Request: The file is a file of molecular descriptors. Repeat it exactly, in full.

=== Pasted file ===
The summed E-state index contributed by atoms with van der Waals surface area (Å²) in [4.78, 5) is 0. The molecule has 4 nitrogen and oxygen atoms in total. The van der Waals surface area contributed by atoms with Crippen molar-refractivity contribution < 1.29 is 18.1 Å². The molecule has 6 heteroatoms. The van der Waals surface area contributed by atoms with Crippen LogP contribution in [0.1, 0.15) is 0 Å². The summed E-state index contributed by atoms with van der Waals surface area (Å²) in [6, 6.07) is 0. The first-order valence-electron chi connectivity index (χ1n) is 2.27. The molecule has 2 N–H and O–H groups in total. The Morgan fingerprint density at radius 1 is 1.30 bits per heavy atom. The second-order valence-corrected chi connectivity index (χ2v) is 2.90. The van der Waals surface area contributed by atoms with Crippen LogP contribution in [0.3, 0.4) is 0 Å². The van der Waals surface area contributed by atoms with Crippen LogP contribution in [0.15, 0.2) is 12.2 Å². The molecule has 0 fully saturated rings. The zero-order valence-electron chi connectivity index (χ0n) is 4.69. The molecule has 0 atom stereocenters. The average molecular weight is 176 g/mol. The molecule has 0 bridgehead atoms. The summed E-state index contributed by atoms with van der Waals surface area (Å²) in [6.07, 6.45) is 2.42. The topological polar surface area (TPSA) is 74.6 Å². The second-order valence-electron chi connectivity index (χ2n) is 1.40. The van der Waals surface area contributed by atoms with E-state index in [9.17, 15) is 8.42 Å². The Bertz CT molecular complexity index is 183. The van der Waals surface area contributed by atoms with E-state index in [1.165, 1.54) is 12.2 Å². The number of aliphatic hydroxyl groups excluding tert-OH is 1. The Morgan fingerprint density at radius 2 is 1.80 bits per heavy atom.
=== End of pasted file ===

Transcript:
The summed E-state index contributed by atoms with van der Waals surface area (Å²) in [4.78, 5) is 0. The molecule has 4 nitrogen and oxygen atoms in total. The van der Waals surface area contributed by atoms with Crippen molar-refractivity contribution < 1.29 is 18.1 Å². The molecule has 6 heteroatoms. The van der Waals surface area contributed by atoms with Crippen LogP contribution in [0.1, 0.15) is 0 Å². The summed E-state index contributed by atoms with van der Waals surface area (Å²) in [6, 6.07) is 0. The first-order valence-electron chi connectivity index (χ1n) is 2.27. The molecule has 2 N–H and O–H groups in total. The Morgan fingerprint density at radius 1 is 1.30 bits per heavy atom. The second-order valence-corrected chi connectivity index (χ2v) is 2.90. The van der Waals surface area contributed by atoms with Crippen LogP contribution in [0.3, 0.4) is 0 Å². The van der Waals surface area contributed by atoms with Crippen LogP contribution in [0.15, 0.2) is 12.2 Å². The molecule has 0 fully saturated rings. The zero-order valence-electron chi connectivity index (χ0n) is 4.69. The molecule has 0 atom stereocenters. The average molecular weight is 176 g/mol. The molecule has 0 bridgehead atoms. The summed E-state index contributed by atoms with van der Waals surface area (Å²) in [6.07, 6.45) is 2.42. The topological polar surface area (TPSA) is 74.6 Å². The second-order valence-electron chi connectivity index (χ2n) is 1.40. The van der Waals surface area contributed by atoms with E-state index in [9.17, 15) is 8.42 Å². The Bertz CT molecular complexity index is 183. The van der Waals surface area contributed by atoms with E-state index in [1.165, 1.54) is 12.2 Å². The number of aliphatic hydroxyl groups excluding tert-OH is 1. The Morgan fingerprint density at radius 2 is 1.80 bits per heavy atom.